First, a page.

Published on: 1/7/2006
Masha Terentieva , an 18-year old, first-year student at the National Circus School of Canada , practises at the Zero Gravity Circus space.
But for Masha Terentieva , running away from home would have meant leaving the circus, something she’d never dream of.
“Circus is like a drug, once you’re in it, you’re never out,” said the 18-year-old, who’s following in her father’s rather large footsteps.
“Circus is not a hobby, it’s not a job, it’s a lifestyle,” said the budding contortionist, bending her body backward and wrapping her hands around her calves.
Being the daughter of an accomplished Russian clown, who was once part of St. Petersburg’s popular mime group Litsedei and is now a member of the clown troupe Slava’s Snowshow, it’s a lifestyle she knows well. So much so that between the ages of 13 and 16, the big top was her home as she travelled around the world with her dad, who was then performing with Cirque du Soleil’s show Alegria.
She wasn’t performing while travelling with her dad, but she’s grown up with a backstage pass to the circus and is intimately aware of the highs associated with life on the road: Touring, meeting new people and seeing new places, or, as she puts it, “living the life of a rock star.” But she’s also familiar with the lows: Being homesick, gruelling practices that transform you into a “physical machine” and an already short career that can be cut even further by injury.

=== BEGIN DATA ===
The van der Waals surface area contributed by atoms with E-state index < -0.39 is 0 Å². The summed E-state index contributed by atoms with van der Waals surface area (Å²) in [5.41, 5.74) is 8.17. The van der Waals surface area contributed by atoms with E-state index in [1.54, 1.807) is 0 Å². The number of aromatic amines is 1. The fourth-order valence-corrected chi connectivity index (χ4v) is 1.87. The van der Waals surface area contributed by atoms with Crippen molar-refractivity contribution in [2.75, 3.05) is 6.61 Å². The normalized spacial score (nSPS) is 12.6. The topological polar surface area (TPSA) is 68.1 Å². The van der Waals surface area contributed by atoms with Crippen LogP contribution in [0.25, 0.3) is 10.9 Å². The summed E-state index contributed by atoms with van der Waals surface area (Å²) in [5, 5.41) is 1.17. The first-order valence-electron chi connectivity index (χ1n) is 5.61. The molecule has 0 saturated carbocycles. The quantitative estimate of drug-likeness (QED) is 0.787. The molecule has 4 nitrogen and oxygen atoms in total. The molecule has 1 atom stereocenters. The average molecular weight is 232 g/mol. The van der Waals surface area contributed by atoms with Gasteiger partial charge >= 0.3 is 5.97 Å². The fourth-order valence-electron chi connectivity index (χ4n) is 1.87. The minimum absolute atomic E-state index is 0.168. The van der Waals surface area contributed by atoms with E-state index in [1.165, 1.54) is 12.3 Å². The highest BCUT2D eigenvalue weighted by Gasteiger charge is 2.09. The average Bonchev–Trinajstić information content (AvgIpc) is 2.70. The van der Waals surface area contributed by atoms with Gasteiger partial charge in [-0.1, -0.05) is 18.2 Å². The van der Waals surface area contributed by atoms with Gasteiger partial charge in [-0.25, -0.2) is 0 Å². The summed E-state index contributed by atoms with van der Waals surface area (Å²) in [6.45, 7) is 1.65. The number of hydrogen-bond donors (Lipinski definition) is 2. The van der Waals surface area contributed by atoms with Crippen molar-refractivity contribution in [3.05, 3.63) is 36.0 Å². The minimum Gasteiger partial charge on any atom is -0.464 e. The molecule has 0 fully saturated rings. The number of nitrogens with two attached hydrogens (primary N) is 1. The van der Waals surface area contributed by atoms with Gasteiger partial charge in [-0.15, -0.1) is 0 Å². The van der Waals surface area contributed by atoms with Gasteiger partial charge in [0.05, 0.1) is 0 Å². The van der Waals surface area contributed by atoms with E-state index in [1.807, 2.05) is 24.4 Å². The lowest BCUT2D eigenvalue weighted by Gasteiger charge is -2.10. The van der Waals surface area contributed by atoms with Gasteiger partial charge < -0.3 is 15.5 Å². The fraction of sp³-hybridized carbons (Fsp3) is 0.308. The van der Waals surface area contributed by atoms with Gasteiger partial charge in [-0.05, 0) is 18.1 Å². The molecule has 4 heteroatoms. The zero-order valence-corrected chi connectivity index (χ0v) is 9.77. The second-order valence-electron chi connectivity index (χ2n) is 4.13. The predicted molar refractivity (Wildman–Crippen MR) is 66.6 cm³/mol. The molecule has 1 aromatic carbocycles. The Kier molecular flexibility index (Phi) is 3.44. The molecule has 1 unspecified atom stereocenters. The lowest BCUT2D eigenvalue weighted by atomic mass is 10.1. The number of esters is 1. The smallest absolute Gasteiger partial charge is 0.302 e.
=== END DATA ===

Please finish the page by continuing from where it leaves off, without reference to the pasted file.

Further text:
While Terentieva has long been drawn to life on the stage, it wasn’t until September, when she started classes at the National Circus School in Montreal, that she knew with certainty she’d found her calling.
“There’s so much you can do in circus, dancing, acting, singing, acrobatics and music can be combined, it’s the ultimate art form,” Terentieva said this week during a visit home to Toronto for the holidays.
When considering the amount of one-on-one attention that students get a staff of 40 trainers, teachers and lecturers oversees a student body of 115, it’s no surprise that Terentieva can find the daily grind “exhausting.”
But it’s worth it, she says, pointing out that with each passing day, she can feel her body already sculpted from years of training as a gymnast growing stronger and more limber.
“Being at school has taught me that I can go much farther than I thought, and I can take very tough training,” said Terentieva , who’s no stranger to rigorous exercise drills having spent her childhood studying rock ‘n’ roll acrobatics in Russia.
And she’s in it for the long haul, long after her final curtain call as a contortionist or an aerial hoop artist.